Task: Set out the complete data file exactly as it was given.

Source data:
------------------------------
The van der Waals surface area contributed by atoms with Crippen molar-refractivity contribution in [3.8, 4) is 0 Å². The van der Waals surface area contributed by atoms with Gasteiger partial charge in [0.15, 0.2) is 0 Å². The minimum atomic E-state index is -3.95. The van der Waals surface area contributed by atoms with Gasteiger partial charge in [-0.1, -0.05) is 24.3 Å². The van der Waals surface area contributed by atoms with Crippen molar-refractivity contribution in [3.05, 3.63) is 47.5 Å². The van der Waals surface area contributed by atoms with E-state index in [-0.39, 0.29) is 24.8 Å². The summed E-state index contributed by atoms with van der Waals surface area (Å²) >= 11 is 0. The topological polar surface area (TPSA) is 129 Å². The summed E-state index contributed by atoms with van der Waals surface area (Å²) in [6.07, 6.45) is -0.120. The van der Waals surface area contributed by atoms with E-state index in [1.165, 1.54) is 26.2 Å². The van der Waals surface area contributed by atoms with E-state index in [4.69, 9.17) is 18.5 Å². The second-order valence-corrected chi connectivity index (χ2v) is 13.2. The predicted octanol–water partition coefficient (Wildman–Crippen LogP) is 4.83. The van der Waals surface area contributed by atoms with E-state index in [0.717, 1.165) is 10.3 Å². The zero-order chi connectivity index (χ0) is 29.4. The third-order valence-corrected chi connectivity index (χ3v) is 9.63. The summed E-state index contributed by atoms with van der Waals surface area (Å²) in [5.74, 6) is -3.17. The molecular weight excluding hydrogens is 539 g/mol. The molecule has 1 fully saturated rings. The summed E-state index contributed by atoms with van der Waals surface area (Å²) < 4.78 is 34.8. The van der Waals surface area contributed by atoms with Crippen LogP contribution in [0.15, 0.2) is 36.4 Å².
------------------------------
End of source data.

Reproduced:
The van der Waals surface area contributed by atoms with Crippen molar-refractivity contribution in [3.8, 4) is 0 Å². The van der Waals surface area contributed by atoms with Gasteiger partial charge in [0.15, 0.2) is 0 Å². The minimum atomic E-state index is -3.95. The van der Waals surface area contributed by atoms with Gasteiger partial charge in [-0.1, -0.05) is 24.3 Å². The van der Waals surface area contributed by atoms with Crippen molar-refractivity contribution in [3.05, 3.63) is 47.5 Å². The van der Waals surface area contributed by atoms with E-state index in [-0.39, 0.29) is 24.8 Å². The summed E-state index contributed by atoms with van der Waals surface area (Å²) >= 11 is 0. The topological polar surface area (TPSA) is 129 Å². The summed E-state index contributed by atoms with van der Waals surface area (Å²) in [6.07, 6.45) is -0.120. The van der Waals surface area contributed by atoms with E-state index in [1.165, 1.54) is 26.2 Å². The van der Waals surface area contributed by atoms with E-state index in [4.69, 9.17) is 18.5 Å². The second-order valence-corrected chi connectivity index (χ2v) is 13.2. The predicted octanol–water partition coefficient (Wildman–Crippen LogP) is 4.83. The van der Waals surface area contributed by atoms with E-state index in [0.717, 1.165) is 10.3 Å². The zero-order chi connectivity index (χ0) is 29.4. The third-order valence-corrected chi connectivity index (χ3v) is 9.63. The summed E-state index contributed by atoms with van der Waals surface area (Å²) in [5.74, 6) is -3.17. The molecular weight excluding hydrogens is 539 g/mol. The molecule has 1 fully saturated rings. The summed E-state index contributed by atoms with van der Waals surface area (Å²) < 4.78 is 34.8. The van der Waals surface area contributed by atoms with Crippen LogP contribution in [0.15, 0.2) is 36.4 Å².